The author examines definitions of mental and emotional health and illness relative to sources of cultural and gender biases in counseling. It is argued that these definitions are critical in counseling theory, research, and practice. The aspects of these definitions that may be culturally biased, the danger inherent in uncritical acceptance of these biases, and suggestions for correcting bias through research and practice are discussed. Counselors have an obligation to critically examine these issues to verify their validity in determining psychological adjustment in a diverse society.

Rivers, R.Y. & Morrow, C.A. (1995). Understanding and treating ethnic minority youth. In J.F. Aponte, R.Y. Rivers and J. Wohl (Eds.), Psychological interventions and cultural diversity (pp. 164-180). Boston: Allyn & Bacon.

Ethnic minority youth present unique mental health issues because of their developmental status and membership in an ethnic culture. Some of these issues are related to sociocultural conditions (e.g., poverty, prejudice, racism), whereas others are developmental issues faced by all youth. This chapter explores issues related to the treatment of ethnic minority children and adolescents. Comparisons are made both across these groups and within groups. This chapter discusses sociocultural conditions and mental health problems experienced by ethnic minority children and adolescents, the types of psychotherapeutic interventions directed toward these children and adolescents, and some of the issues involved in treating them.

Roth, B.M. (1994). Prescription for failure: Race relations in the age of social science. New Brunswick, NJ: Transaction Publishers.

In this book, Roth examines the sources of racial conflict and attempts to discover why advances in civil rights for Blacks, over the past thirty years, have not been accompanied by greater harmony between Blacks and Whites. Roth's central thesis is that America's policies on race have failed because they have been based on social science theories unsupported by sound evidence. Social scientists, he believes, have failed to communicate to the policymaking community that policies aimed at diminishing white racism can have only a negligible effect on the massive problems of the Black underclass. Roth shows that the growth of this underclass has been fueled by increases in crime, illegitimacy, and educational failure. He argues that the way to ameliorate these problems is with policies that restore order to our streets and to our schools, and that encourage and reward self-reliance, hard work, and stable families.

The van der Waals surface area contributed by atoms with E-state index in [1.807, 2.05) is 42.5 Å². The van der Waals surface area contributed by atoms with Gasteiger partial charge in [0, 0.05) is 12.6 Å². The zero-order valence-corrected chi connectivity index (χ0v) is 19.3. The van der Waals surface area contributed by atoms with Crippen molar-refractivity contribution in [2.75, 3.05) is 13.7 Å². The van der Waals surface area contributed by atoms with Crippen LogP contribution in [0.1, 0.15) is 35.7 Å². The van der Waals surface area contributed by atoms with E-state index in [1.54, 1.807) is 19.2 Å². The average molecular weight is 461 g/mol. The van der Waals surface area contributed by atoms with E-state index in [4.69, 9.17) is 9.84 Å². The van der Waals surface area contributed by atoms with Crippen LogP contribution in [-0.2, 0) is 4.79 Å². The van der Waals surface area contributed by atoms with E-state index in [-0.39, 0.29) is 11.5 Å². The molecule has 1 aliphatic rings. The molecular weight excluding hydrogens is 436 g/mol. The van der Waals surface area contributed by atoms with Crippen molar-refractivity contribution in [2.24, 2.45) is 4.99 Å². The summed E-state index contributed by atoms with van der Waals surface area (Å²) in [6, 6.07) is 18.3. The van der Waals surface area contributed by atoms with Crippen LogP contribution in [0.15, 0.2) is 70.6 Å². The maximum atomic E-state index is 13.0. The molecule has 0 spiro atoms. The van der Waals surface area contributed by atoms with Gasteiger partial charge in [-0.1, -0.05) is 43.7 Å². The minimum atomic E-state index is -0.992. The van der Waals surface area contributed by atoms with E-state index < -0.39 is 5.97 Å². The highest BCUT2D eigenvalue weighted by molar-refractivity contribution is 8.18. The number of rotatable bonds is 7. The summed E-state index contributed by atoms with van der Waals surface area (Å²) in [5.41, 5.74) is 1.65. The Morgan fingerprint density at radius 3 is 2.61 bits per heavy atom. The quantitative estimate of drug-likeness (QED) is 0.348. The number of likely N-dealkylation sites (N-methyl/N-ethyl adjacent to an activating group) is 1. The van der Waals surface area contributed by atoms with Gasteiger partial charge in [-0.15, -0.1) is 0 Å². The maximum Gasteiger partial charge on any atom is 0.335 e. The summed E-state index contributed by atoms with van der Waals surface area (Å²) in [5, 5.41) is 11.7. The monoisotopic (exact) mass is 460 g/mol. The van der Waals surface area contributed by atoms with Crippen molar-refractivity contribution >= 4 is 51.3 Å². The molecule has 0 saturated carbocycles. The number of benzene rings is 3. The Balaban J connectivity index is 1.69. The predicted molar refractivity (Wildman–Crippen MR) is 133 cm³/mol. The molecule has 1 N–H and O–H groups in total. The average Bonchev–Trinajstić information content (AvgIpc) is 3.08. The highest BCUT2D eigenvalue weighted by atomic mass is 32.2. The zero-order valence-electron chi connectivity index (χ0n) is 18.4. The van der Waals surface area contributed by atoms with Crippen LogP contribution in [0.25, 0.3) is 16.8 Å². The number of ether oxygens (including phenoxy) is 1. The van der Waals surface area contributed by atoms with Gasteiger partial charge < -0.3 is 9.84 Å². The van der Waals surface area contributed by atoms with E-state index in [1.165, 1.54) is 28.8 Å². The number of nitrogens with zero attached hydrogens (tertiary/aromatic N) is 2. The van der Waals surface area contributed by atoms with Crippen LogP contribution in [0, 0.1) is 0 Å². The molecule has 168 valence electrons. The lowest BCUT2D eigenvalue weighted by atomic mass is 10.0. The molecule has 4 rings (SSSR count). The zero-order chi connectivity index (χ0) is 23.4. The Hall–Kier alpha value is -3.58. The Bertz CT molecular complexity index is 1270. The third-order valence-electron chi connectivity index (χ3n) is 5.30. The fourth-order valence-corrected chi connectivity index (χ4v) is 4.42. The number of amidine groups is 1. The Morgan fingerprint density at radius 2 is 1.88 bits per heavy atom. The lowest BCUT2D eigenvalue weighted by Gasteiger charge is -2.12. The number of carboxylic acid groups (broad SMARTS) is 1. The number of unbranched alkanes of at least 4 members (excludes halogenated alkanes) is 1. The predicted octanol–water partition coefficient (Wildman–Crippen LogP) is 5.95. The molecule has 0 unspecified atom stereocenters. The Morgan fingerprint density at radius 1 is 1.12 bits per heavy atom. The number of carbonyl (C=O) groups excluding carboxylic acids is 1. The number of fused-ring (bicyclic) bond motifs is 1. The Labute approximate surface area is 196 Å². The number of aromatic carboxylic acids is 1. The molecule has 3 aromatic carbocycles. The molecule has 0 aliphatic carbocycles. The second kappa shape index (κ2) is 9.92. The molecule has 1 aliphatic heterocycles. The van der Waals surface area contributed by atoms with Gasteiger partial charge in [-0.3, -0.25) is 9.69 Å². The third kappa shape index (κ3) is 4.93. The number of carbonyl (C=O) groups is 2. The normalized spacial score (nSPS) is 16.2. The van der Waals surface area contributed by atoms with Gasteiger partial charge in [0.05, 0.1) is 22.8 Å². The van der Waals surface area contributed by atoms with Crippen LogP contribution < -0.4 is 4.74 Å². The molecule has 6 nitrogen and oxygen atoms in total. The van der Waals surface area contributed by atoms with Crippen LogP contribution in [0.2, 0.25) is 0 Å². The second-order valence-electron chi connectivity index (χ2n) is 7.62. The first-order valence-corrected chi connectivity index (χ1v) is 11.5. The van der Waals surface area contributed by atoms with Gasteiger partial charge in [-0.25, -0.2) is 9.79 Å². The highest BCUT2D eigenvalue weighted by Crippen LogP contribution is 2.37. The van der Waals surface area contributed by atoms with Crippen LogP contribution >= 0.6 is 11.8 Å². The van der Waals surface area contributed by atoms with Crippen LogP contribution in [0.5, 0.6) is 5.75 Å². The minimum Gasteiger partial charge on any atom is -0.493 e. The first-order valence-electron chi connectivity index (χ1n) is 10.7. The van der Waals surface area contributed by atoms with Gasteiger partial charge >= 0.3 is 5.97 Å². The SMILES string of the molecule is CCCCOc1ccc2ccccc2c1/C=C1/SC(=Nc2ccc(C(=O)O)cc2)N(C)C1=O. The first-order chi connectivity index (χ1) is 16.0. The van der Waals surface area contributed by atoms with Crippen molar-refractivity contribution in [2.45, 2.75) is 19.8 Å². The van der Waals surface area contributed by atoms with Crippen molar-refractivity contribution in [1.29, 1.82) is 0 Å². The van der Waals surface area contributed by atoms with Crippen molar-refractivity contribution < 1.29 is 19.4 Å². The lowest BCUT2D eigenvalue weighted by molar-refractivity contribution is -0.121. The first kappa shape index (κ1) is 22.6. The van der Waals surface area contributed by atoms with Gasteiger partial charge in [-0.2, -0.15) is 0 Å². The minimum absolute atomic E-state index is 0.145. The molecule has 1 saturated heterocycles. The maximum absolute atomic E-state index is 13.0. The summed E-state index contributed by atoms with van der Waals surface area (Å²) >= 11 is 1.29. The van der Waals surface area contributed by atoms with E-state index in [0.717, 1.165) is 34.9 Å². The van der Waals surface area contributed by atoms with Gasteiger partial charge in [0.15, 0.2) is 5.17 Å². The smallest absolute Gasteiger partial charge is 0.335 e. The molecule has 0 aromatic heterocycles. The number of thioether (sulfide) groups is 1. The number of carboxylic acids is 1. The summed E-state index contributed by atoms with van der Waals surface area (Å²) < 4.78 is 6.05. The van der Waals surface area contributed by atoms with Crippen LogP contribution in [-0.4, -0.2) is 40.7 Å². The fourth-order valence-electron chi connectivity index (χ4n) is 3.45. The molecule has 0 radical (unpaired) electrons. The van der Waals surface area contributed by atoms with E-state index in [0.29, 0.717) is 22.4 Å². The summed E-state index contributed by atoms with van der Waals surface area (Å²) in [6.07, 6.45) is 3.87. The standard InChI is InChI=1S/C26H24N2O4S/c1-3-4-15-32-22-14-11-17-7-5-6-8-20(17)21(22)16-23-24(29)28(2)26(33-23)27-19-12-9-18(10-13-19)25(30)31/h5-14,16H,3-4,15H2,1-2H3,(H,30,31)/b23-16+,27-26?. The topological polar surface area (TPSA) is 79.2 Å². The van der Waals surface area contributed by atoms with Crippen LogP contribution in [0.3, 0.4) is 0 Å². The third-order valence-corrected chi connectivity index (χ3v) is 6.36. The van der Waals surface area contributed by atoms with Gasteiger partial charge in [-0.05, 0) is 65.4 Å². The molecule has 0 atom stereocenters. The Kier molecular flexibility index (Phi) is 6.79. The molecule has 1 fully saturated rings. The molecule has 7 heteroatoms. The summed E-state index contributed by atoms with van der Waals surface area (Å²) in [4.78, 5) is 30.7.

Rushton, J.P. (1995). Race, evolution, and behavior: A life history perspective. New Brunswick, NJ: Transaction Publishers.

Rushton states that testing for racial differences in behavior has been much neglected over the past 60 years, and when not subject to neglect, to strongly negative imputations among professionals and politicians alike. According to the author, substantial racial differences do exist and their pattern can only be explained adequately from an evolutionary perspective. He reviews international data and finds a distinct pattern. People from East Asian ancestry and people of African ancestry are at opposite ends of a continuum, with people of European ancestry intermediate, albeit with much variability within each broad grouping. Rushton's gene-based evolutionary models explain ethnocentrism and racial group differences, and may provide a catalyst for understanding individual differences and human nature.

Rushton, J.P. (1997). Race, IQ and the APA Report on The Bell Curve. American Psychologist, 52(1), 69-70.

Rushton states that Neisser et al.'s (February 1996) report is evenhanded on many issues, but on the issue of race, it egregiously erred and concluded that "there is certainly no . . .[empirical] support for a genetic interpretation"(p.97). The author describes being struck by the amount of evidence sidestepped by Neisser et al. Most notably, Rushton's book, Race, evolution and behavior (1995), clearly showed that there are three distinct racial profiles ranging over 60 anatomical and social variables, including brain size, in which East Asians are at one end of the continuum, Africans are at the other, and Europeans regularly fall between the two. The origins of racial differences in IQ obviously need to be considered as fairly from the hereditarian perspective as from the environmentalist perspective.